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School of Business Management, NMIMS MBA-Core, II yr-Sem-VI, 2013-14 Course Title Credit Faculty E-mail Id Course Description: The

Behavioral Finance flows naturally from the portfolio management. The portfolio management shows how investors address the two basic decisions:

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Behavioral Finance 3.00 Dr. Mayank Joshipura mayank.joshipura@nmims.edu

How should they maximize the returns they make while taking on the least amount of risk? Which of the numerous investment opportunities they are offered - stocks, bonds, options, derivatives, commodities, bullions, alternative investment instruments, offers them the best combination of return and risk characteristics? In practice however, investors don't always understand risk and make systematic biases in their choices of securities and assets. According to classical finance theory, these biases should not matter. In other words, markets are efficient and prices reflect fundamental values. The reason that biases should not matter is that even if investors are biased, these biases should not be systematic. Even if investors are systematically biased, unbiased rational investors should be able to take advantage of these biases and irrational investors should eventually be driven out of the market. However, a number of researchers have documented that, contrary to the efficient markets and portfolio theory hypotheses, anomalies, both pertaining to return and risk have been observed and sustained over a period of time which cannot be explained by efficient market hypothesis in its entirety. Presence and persistence of such anomalies find explanation in irrational decision making caused by behavioral biases of market participants. The course examines, how these anomalies are caused by investor behavioral biases and exploiting opportunities arising out of that on the one hand and at the same time not falling prey to such biases while making decision for self. The course also focuses on understanding investment decisions in light of behavioral biases and impact of such biases on the behavior of asset prices. Learning Objectives: Understanding limits of arbitrage Understanding behavioral biases and their impact rational decision making Learn to make decisions in irrational world.

Scheme of Evaluation: Class Participation Quiz Assignments/Project End Term Examination 10% 10% 30% 50%:

Pedagogy: The course will be taught using combination of lectures and classroom discussion on various topics and classroom experiments.

Session Plan: Session Plan From market efficiency to behavioral finance: Cycle of Greed, Hope and Fear and 1-2 irrational traders Reference Reading: From Efficient market theory to Behavioral Finance by Robert Shiller Survey of Behavioral Finance by Barberis and Thaler Noise trader risk in financial markets by Long and Shleifer . Limits of Arbitrage: Twin shares, risk arbitrage, index inclusion and carve outs 3-5 Reference Reading: Can Market add and subtract by Lamont and Thaler The Limits of Arbitrage by Shelifer & Vishny .HBS CASE: Long term capital management L. P. ( C ) by Andre Perold, product no: 9200-009 6-7 Prospect theory & Reference point effect Reference Reading: http://www.nobelprize.org/nobel_prizes/economicsciences/laureates/2002/kahnemann-lecture.pdf Deal or No Deal: Decision making under risk in large payoff game show by Thaler et. al. Myopic loss aversion: equity premium puzzle Reference Reading: Myopic loss aversion and equity premium puzzle by Benartzi and Thaler Disposition effect: Selling winners too early and holding on to losers too long Reference Reading: Are investors reluctant to realize their losses? The disposition to sell winners too early and ride losers too long: Theory and Evidence by Shefrin and Statman Volatility puzzle and Low risk anomaly & Lottery effect Reference Reading: Benchmarks as limits to Arbitrage: Understanding the low volatility anomaly by Baker et. al. Low risk stocks outperform within all observable markets in the world by Baker and Haugen Momentum vs. contrarian- Under vs. over reaction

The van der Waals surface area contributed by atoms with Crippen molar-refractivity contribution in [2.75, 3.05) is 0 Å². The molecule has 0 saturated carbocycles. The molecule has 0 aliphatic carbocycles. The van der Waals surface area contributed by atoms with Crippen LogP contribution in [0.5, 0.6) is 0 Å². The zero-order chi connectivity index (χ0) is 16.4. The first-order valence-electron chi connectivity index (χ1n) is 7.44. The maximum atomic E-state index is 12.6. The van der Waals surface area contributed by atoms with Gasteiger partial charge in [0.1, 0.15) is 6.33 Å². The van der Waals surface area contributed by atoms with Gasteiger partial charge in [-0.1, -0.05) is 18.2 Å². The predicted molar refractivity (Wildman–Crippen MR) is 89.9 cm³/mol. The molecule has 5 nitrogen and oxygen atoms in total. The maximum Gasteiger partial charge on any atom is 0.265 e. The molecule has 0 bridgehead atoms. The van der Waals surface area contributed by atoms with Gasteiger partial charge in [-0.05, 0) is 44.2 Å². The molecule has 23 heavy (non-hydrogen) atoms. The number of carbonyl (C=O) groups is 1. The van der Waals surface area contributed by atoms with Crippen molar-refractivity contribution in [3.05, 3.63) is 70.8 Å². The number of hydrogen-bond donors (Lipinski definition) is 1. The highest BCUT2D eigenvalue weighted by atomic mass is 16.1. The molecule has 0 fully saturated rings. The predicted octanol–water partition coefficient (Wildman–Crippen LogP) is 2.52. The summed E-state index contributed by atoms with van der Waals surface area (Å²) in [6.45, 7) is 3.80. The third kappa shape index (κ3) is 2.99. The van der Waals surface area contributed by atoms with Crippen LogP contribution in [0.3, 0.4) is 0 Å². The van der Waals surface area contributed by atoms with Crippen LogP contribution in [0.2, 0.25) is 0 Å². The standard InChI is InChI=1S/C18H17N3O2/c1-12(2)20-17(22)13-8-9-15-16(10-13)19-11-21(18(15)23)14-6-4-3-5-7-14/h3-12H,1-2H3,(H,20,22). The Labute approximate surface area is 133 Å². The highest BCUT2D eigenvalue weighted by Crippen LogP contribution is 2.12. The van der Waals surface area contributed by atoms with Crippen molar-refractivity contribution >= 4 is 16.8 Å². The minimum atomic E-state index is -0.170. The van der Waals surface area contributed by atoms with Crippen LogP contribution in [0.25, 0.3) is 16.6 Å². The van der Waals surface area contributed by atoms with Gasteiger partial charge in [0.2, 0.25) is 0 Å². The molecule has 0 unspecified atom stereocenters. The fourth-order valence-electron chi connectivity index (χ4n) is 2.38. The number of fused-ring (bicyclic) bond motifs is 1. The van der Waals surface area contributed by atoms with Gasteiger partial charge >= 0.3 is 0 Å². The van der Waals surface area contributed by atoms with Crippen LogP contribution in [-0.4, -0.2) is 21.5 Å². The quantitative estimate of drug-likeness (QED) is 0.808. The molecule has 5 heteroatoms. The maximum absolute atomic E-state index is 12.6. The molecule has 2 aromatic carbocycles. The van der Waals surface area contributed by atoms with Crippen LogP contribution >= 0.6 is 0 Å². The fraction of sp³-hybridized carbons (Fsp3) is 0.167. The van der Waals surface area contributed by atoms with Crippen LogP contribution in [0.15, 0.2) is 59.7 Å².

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10-11

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14-15

Reference Reading: 16-17 Does Market over react by De Bondt and Thaler Momentum by Jegadeesh and Tatman

Theories of Under reaction and overreaction: Reference Reading: Investor Psychology and Security market under and over reaction by Daniel at. al. Competing theories of Financial Anomalies Individual Investor Behavior and influencing biases: Overconfidence Mental Accounting Preference for Lottery Herd mentality Reference Reading: Investopedia note on Behavioral Finance Behavioral Corporate Finance: Reference Reading: CEO Overconfidence and Investment Decisions by Malmendier and Tate The Winners curse hypothesis and corporate takeovers by Varaiya Behavioral Finance: Road Ahead-Opportunities and challenges Reference Reading: The end of behavioral finance by Thaler

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Note: While there is no prescribed text book for the course, participants are encouraged to read relevant topics from the following list of books. All the reading material prescribed in the session plan will be uploaded and made available on Blackboard.

Recommended books and readings:


1. Advances in Behavioral Finance- Volume II, Edited by Richard Thaler (Published by Princeton University Press and Russell Sage Foundation) 2. Behavioral Finance by Joachim Goldberg and Rudiger von Nizsch (Wiley publication) 3. Beyond Greed and Fear, by Hersh Shefrin (Harvard Business School Press) 4. Predictably Irrational, by Dan Ariely (Harper Collins)